Maryland Legal Alert for Financial Services

Background hero atmospheric image for Maryland Legal Alert - November 2019

Maryland Legal Alert - November 2019





OCC Fintech Charter Setback 

In December 2016, the Office of the Comptroller of the Currency (OCC) announced the creation of a special purpose national bank charter under the National Bank Act (NBA) (see our Maryland Legal Alert - December 2016).

The OCC then announced in July 2018 that it was ready to accept applications from fintech firms for the new bank charter. The announcement was met with resistance from several state banking regulators, who believed the OCC had stepped beyond its authority under the NBA. 

In September 2018, the Superintendent of the New York State Department of Financial Services (NYDFS) filed suit in the U.S. District Court for the Southern District of New York against the OCC, challenging the OCC’s authority to create the new, special purpose charter.

In February 2019, the OCC moved to dismiss the NYDFS’s action.

In May 2019, the court denied the OCC’s motion to dismiss, in part, based primarily on the argument that bank charters are only available to institutions that take deposits because of language in the NBA concerning institutions involved in the “business of banking.”

On October 21, 2019, the court then issued a supplemental order confirming that all issues in the NYDFS complaint had been resolved in the May 2019 order, and the court entered judgment in favor of the NYDFS and closed the case.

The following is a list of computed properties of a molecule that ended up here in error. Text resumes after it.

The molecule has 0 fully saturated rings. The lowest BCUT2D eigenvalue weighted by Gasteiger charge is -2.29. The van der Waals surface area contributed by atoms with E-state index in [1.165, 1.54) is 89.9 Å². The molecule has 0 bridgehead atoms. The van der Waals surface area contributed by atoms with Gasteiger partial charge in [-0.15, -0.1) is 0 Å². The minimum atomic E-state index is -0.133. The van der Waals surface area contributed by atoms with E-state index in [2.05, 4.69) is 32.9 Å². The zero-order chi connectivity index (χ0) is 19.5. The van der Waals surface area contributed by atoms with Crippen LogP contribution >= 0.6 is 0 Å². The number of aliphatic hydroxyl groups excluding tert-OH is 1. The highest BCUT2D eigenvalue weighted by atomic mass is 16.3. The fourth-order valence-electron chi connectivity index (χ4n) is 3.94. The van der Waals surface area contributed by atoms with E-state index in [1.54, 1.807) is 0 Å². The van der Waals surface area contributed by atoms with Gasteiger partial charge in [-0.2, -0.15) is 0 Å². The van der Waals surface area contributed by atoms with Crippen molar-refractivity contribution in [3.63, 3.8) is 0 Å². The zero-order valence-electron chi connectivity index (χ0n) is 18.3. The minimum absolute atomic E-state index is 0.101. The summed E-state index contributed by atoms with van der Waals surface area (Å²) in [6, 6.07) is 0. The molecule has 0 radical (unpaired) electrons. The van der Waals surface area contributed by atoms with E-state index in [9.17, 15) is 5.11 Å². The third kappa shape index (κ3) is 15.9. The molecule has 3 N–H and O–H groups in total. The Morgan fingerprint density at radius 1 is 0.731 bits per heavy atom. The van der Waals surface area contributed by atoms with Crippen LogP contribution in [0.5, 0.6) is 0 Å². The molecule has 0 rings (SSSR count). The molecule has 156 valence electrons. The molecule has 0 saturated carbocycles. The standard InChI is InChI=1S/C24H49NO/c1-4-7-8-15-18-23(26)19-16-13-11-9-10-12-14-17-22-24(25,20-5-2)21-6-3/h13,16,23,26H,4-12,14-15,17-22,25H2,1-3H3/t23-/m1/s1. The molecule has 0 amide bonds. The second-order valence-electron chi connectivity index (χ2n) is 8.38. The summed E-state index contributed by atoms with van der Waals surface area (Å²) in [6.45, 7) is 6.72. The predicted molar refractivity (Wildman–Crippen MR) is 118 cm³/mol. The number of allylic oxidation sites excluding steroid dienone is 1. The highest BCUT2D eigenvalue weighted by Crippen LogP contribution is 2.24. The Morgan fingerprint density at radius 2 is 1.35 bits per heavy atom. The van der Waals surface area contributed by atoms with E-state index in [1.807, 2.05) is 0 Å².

Practice Pointer: This is a setback for the OCC’s efforts to provide the same preemptive authority for fintech firms to operate in multiple states with some degree of lending uniformity. The OCC has indicated that it intends to appeal the recent ruling in favor of the NYDFS. We will continue to monitor the case.

For questions concerning fintech charters and fintech regulation, please contact Christopher Rahl.

Contact Christopher Rahl | (410) 576-4222

Debtor's Prepetition Agreement Not to Oppose Request to Lift Automatic Stay is Enforced

In a forbearance agreement entered into before bankruptcy, the debtor, an owner of a church securing the loan, agreed that if it filed for bankruptcy, it would not oppose the lender’s motion for relief from the automatic stay (the Waiver). The debtor later defaulted under the forbearance agreement and filed a Chapter 11 case. The lender filed a motion for relief from the automatic stay and argued that the Waiver should be enforced. The Bankruptcy Court for the Northern District of Georgia granted the lender’s motion.

The court reasoned that while the Waiver would not be enforceable if it was included with the original loan documents, there is a policy in favor of enforcement where a Waiver is included in a forbearance agreement and the case is a single asset real estate case. The court noted that the Waiver is not self-executing and that the court would consider several factors in deciding whether to enforce it, including: (a) the sophistication of the parties, (b) the consideration for the Waiver, (c) whether other parties would be adversely affected by the Waiver, and (d) the feasibility of the debtor’s plan. Ruling in favor of the lender, the court was persuaded by the sophistication of the parties, the lender having agreed to a 10-month forbearance, the existence of little trade debt and thus minimal harm to other parties, and the debtor being unable to propose a feasible plan.